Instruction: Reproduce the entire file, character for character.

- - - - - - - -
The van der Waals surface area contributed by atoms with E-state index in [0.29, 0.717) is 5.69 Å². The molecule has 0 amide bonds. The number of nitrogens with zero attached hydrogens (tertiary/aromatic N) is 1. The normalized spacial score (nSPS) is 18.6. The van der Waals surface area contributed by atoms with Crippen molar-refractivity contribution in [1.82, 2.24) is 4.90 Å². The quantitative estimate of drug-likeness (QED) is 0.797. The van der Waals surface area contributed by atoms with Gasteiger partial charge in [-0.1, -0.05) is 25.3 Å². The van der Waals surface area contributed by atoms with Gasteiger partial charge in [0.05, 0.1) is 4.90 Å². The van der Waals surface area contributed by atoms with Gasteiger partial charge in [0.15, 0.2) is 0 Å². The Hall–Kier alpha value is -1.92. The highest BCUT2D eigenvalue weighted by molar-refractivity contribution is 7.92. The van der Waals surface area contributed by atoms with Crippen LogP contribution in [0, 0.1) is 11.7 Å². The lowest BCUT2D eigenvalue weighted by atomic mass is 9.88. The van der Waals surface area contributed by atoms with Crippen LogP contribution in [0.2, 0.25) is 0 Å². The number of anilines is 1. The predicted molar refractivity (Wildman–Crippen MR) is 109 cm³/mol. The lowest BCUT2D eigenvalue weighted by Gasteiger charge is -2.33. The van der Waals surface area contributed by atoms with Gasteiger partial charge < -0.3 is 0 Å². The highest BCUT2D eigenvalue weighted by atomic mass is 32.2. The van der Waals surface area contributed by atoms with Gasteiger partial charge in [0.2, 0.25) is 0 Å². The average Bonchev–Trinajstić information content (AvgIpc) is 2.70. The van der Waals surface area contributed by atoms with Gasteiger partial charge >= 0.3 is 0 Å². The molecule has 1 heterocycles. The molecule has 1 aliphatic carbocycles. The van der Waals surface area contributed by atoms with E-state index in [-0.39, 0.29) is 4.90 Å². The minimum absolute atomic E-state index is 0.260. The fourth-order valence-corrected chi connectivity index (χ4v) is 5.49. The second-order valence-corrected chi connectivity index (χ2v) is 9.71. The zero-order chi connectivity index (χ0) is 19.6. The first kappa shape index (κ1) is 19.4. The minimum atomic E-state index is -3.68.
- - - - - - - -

The van der Waals surface area contributed by atoms with E-state index in [0.29, 0.717) is 5.69 Å². The molecule has 0 amide bonds. The number of nitrogens with zero attached hydrogens (tertiary/aromatic N) is 1. The normalized spacial score (nSPS) is 18.6. The van der Waals surface area contributed by atoms with Crippen molar-refractivity contribution in [1.82, 2.24) is 4.90 Å². The quantitative estimate of drug-likeness (QED) is 0.797. The van der Waals surface area contributed by atoms with Gasteiger partial charge in [-0.1, -0.05) is 25.3 Å². The van der Waals surface area contributed by atoms with Gasteiger partial charge in [0.05, 0.1) is 4.90 Å². The van der Waals surface area contributed by atoms with Gasteiger partial charge in [0.15, 0.2) is 0 Å². The Hall–Kier alpha value is -1.92. The highest BCUT2D eigenvalue weighted by molar-refractivity contribution is 7.92. The van der Waals surface area contributed by atoms with Crippen LogP contribution in [0, 0.1) is 11.7 Å². The lowest BCUT2D eigenvalue weighted by atomic mass is 9.88. The van der Waals surface area contributed by atoms with Crippen LogP contribution in [0.2, 0.25) is 0 Å². The number of anilines is 1. The predicted molar refractivity (Wildman–Crippen MR) is 109 cm³/mol. The lowest BCUT2D eigenvalue weighted by Gasteiger charge is -2.33. The van der Waals surface area contributed by atoms with Gasteiger partial charge < -0.3 is 0 Å². The highest BCUT2D eigenvalue weighted by atomic mass is 32.2. The van der Waals surface area contributed by atoms with Gasteiger partial charge in [0.2, 0.25) is 0 Å². The average Bonchev–Trinajstić information content (AvgIpc) is 2.70. The van der Waals surface area contributed by atoms with Gasteiger partial charge >= 0.3 is 0 Å². The molecule has 1 heterocycles. The molecule has 1 aliphatic carbocycles. The van der Waals surface area contributed by atoms with E-state index in [-0.39, 0.29) is 4.90 Å². The minimum absolute atomic E-state index is 0.260. The fourth-order valence-corrected chi connectivity index (χ4v) is 5.49. The second-order valence-corrected chi connectivity index (χ2v) is 9.71. The zero-order chi connectivity index (χ0) is 19.6. The first kappa shape index (κ1) is 19.4. The minimum atomic E-state index is -3.68.